Warming trends in cities are influenced both by large-scale climate processes and by local-scale urbanization. However, little is known about how surface warming trends of global cities differ from those characterized by weather observations in the rural background. Here, through statistical analyses of satellite land surface temperatures (2002 to 2021), we find that the mean surface warming trend is 0.50 ± 0.20 K·decade−1 (mean ± one S.D.) in the urban core of 2000-plus city clusters worldwide, and is 29% greater than the trend for the rural background. On average, background climate change is the largest contributor explaining 0.30 ± 0.11 K·decade−1 of the urban surface warming. In city clusters in China and India, however, more than 0.23 K·decade−1 of the mean trend is attributed to urban expansion. We also find evidence of urban greening in European cities, which offsets 0.13 ± 0.034 K·decade−1 of background surface warming.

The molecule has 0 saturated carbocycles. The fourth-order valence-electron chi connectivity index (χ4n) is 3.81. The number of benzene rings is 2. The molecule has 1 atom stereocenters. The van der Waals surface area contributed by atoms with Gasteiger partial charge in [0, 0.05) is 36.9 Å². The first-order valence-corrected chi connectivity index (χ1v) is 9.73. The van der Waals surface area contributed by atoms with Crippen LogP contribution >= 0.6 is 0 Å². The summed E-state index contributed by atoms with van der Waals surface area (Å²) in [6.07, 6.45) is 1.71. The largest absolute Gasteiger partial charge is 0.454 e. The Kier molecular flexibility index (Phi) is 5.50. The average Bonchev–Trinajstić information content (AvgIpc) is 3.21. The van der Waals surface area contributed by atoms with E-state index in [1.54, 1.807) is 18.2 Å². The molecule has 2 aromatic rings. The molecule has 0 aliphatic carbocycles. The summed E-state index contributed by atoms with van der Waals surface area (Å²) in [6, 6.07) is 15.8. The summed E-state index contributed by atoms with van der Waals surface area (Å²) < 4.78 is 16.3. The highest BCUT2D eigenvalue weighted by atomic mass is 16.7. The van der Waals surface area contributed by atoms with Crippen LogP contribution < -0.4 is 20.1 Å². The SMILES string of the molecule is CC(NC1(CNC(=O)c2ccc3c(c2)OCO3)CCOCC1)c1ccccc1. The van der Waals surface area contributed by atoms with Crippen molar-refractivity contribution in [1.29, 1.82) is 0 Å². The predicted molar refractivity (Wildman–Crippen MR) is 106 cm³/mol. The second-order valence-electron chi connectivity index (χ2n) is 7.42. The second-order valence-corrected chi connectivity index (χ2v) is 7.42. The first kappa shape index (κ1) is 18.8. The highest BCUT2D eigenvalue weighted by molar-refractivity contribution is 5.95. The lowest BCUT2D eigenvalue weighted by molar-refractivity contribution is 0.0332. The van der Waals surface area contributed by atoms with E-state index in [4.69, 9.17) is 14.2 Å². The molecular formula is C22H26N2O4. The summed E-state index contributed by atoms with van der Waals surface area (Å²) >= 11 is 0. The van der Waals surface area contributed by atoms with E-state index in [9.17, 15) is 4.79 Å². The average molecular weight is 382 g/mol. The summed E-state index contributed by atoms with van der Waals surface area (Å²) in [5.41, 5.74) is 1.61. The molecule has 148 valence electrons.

ASJC Scopus subject areas
- Environmental Science(all)
- Earth and Planetary Sciences(all)